Saturday, August 6, 2011

Senior Citizen-Who Me??

As I gal in her late fifties, there are quite a few adjectives I might use to describe myself-middle aged, baby boomer, early retiree, young widow. I'm sure that there are others. One word I would not use to describe myself is "senior".  Not that I have a problem with the description, it's just not a category I would put myself into.

The fact is though, lots of other people consider me a senior. Actually, it's surprising how many folks think that way, especially in light of the advanced life expectancy in the US.  Kroger, considers my a senior citizen at 55 and as such, gives me ten percent off every Kroger product.  The gal who cuts my hair (short, spiked and silver) hems and haws-she wants to offer me the senior discount but doesn't want me to be afraid. AARP wants, in fact regularly begs for my membership (I must get more junk mail from them than any other source).

I suppose I COULD get offended by all of this. I mean, good heavens! I'm not old, I'm in the height of middle age. I'm still healthy, active and involved.  but instead of being offended, I welcome the offers.

Why does all this not bother me?  Well........the bottom line is that I'm happy for the most part with who and where I am. I'm fifty something, going on sixty soon. Although I'm a bit overweight, I have an active lifestyle. I work out every day, I've returned to college, I take spur of the moment trips and adventures. I also have white hair, grown children, skin that while overall good still shows the years of outdoor living. In other words. I don't look twenty. Heck, I don't even look thirty. No one will ever mistake me for my daughter, and I'm not sure I would want them to (although she looks uncannily like I did at her age).  In other words, I'm comfortable in my own skin, and labels are just that.

So when the lady asks if I qualify for the senior discount at the hair studio, I smile and ask her what her age requirement is. I happily show the nice young man at Kroger my driver's license so he can enter my birthday into their information system. I take advantage of the senior day at the movies, and the ten percent off at the thrift store.

I definitely don't consider myself a senior citizen yet. But if others are willing to offer me the advantages of that label, I'll take them and smile.  And when I do get to senior citizen status-that will be fine too!


  1. Ha! Too funny. I always forget as well. In fact I am eligible for lots of discounts but I always forget to ask even though I am 61. Like you I exercise, eat well and think young.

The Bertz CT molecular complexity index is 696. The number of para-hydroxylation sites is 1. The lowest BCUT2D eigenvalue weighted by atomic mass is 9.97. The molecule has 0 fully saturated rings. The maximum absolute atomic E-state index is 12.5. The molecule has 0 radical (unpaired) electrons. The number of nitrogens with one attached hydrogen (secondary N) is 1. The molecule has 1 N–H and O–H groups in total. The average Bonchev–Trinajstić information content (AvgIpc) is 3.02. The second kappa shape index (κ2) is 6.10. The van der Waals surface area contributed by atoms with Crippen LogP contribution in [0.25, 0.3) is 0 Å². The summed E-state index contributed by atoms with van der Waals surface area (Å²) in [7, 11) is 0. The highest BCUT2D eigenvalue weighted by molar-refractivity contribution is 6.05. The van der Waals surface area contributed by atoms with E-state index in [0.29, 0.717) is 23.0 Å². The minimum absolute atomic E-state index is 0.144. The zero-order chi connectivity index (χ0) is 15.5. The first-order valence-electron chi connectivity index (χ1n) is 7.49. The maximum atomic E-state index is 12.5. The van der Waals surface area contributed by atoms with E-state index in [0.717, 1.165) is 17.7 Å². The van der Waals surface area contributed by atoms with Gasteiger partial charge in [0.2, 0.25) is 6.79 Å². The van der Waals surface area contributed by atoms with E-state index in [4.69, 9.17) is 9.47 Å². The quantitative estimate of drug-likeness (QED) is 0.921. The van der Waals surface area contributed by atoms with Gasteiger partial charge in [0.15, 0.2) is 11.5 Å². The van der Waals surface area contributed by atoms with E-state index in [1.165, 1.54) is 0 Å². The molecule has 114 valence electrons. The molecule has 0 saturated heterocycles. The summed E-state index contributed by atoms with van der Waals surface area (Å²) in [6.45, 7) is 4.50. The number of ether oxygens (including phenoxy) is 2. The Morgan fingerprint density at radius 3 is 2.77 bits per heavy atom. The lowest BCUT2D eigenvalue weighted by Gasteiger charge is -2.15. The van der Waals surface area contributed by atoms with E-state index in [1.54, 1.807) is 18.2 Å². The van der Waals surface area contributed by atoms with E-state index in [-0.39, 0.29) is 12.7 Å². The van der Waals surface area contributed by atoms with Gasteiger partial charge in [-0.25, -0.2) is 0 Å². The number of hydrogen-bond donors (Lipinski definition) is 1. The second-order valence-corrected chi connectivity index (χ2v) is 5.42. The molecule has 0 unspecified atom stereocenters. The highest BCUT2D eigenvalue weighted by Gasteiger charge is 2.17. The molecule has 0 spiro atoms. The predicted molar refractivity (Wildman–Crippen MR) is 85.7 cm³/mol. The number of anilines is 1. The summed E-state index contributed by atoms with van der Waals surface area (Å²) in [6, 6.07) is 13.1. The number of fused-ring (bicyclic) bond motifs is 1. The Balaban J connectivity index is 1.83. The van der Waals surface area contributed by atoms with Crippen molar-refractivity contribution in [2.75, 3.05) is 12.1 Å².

2. boy they can classify me however so long as I get a discount! :-) I'm 44 and no gray hair yet and not willing to dye it that color to look older LOL! I have a friend who's hair looks white and she wears it short and spiked but it's been that way as long as I can remember and I dont' think she's 60 yet - may have been late 40's/mid 50's when I met her.she's very active so it's hard to tell from just looking how old she is.


  3. There are all sorts of businesses wanting to give me a senior discount without asking me if I actually qualify. If they ask, "are you a senior?" I simply answer, "Yes." I've been getting the senior coffee at McDonalds for 3 years now, or before I even turned 60.

    I'm not sure what your objection to AARP is, but for the nominal membership fee there are literally thousands of merchants in all categories that give discounts just by showing the card. Plus, the monthly magazine is very well done and gives me all sorts of ideas for blog posts!

    So, being the frugal gal you are, I suggest you reconsider AARP and take every senior discount on the table.

  4. Bob, I certainly will rethink AARP. so far Ive found that my discounts in terms of travel seem to be better with triple A. My main objection to them is all the stuff I get about insurance (life, health, auto and long term) since I am blessed to have those convered except for long term and I get something from them almost every day.

  5. You are right about the other products they license to people like the Hartford. But, for many seniors having an organization like AARP giving it an endorsement is comforting and helps them from being overwhelmed by too many choices.

    I have found AARP and AAA rates are identical when I book travel. But, AARP has so many other discounts on all sorts of stuff AAA doesn't, I have found it well worth the cost.

    When I get the mailers for the insurance, etc I just toss them into the recycling bin. Realize that those mailings aren't all coming from AARP, but also companies who have paid to use their name and logo on the envelope.

    I sound like a spokesman for AARP, don't I ?

  6. It shows that you have prepared well for your retirement and you have a very positive outlook in life.

    retirement communities ny

  7. Just wanted to say "ditto" to what Bob said about AARP. For a nominal membership fee, you will get a wonderful magazine and a very good bulletin from them every month. Both giving lots of information and interest. All other magazines I read for free at the library.

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